Historic Modeling

There is one pattern for using definitive behavior that I failed to mention in the previous post. This is perhaps the most important of them all, so it deserves special treatment.

Historic modeling is quite simply storing a history of actions, not the current state of a system. The current state is mutable, whereas history is fixed. Once something has been done, it cannot be undone, and it cannot be changed. A history is an ever growing log of permanent records.

One example of historic modeling from the real world is a chess game. The position of the board changes regularly during the course of a game. The position is dynamic. Yet the record of moves does not change. Once a move is made, it cannot be taken back or changed.

Another example is a checkbook register. The current balance can change over time, but the history of checks, once written, never changes.

Advantages of historic modeling
History is sufficient. Given a history of a system, it is trivial to go back to any point in time to construct it's state. If you have a record of chess moves, you just make each move in turn to produce the board position at every point in the game. If you have a ledger of checks, you can just add up the amounts including the opening balance up to a certain point in time. The current state doesn't contain enough information to reconstruct the history, but the history is sufficient to reconstruct the current state.

History is atomic. Each action in the history has happened. Actions not yet in the history have not. There is no middle ground. This is why banks keep ledgers of account transfers, rather than trying to decrement one account balance and increment another. Balance, being state, is not atomic.

History is consistent. Two people comparing notes can easily disagree on the current state of a system. To come to an agreement, they must compare histories. That's why the bank sends you a list of transactions at the end of each month, rather than just your account balance. That's the only way to reconcile your version of the truth with your bank's. Eventually, all parties will come to agree on the same version of history.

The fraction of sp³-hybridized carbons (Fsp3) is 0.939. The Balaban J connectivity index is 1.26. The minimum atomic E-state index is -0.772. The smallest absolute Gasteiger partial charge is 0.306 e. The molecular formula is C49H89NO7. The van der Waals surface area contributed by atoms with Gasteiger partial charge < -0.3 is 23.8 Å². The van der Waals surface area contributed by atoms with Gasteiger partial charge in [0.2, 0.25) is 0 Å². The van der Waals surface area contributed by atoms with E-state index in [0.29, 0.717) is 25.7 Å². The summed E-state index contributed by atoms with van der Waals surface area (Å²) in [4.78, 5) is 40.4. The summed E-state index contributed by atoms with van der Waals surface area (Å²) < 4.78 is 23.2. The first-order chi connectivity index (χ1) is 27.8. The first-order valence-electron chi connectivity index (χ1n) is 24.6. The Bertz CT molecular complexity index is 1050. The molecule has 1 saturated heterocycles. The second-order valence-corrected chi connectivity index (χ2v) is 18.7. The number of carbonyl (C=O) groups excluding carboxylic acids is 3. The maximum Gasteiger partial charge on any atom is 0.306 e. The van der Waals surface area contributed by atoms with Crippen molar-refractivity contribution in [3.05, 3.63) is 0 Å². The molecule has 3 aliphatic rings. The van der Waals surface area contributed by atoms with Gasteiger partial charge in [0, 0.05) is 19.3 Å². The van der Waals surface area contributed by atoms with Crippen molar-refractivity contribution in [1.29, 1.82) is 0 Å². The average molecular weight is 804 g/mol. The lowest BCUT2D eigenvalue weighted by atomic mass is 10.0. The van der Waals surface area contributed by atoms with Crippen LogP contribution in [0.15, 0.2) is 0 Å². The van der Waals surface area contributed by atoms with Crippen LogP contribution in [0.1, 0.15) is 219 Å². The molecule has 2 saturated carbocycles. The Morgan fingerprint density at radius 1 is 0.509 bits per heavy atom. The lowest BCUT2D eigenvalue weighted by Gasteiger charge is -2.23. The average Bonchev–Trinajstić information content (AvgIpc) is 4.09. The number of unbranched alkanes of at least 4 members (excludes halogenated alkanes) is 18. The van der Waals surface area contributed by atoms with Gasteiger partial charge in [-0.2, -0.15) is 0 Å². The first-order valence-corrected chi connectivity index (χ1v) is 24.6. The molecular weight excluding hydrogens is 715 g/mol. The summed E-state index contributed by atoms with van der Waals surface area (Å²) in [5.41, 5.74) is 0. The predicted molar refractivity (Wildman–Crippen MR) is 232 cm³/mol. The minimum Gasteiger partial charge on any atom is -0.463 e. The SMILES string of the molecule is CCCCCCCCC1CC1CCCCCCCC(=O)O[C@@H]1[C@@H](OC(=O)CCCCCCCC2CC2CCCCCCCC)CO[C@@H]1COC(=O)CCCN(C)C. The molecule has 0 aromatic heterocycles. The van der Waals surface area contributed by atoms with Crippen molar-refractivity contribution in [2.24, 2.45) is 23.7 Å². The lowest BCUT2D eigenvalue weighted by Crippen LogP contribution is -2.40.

History is transparent. Logging and auditing systems exist to help us trace anomalies to their source. Without them, all we could do is look at the current state and wonder if it is correct. It is relatively easy to hide money in a series of accounts; but if you must produce an accurate history of transactions, each one can be called into question.

History as definitive behavior
So what does historic modeling have to do with definitive behavior? After all, history is always growing, while definitive behavior is something that doesn't change during the life of an object.

While the history of a given system changes, each event in history is constant. Once it is added to history, it cannot be changed. The behavior of the event is definitive, even if the history of events is dynamic.

The effect of an event might change over time. For example, you might think you have enough in your account to write that check, only to learn later that your spouse made a withdrawal beforehand. In your original history, that check left a positive balance in the account. But after learning about other events, you discover that the check left you overdrawn. Still, that doesn't change the fact that the check was written for a certain amount.

History in practice
By the above discussion, a historic model is a database that allows inserts, but no updates or deletes. Every time you need to make a change, you insert the appropriate type of record. To determine the current state of the system, you need to query the aggregate of history.

This is obviously impractical. Such a database would grow without bounds. The aggregate queries would get slower over time and eventually make the system unusable. We need one more observation to make it all work.

A system is historic if it appears to be so, whether it actually works as advertised. This observation allows for optimizations like caching, archiving, and pruning. As long as there is some level of abstraction at which you cannot see that the optimization is taking place (without using a stopwatch), then you can still claim to have a historic model. Future posts will discuss these optimizations in detail.

One Response to “Historic Modeling”

  1. Adventures in Software » Blog Archive » Entity Fact Diagrams Says:

    [...] Historic modeling is the technique of representing a solution as a history of discrete events. This differs from static modeling, which represents the solution as a snapshot. The static model is concerned with the state of the system, whereas the historic model is more concerned with how it got there. [...]

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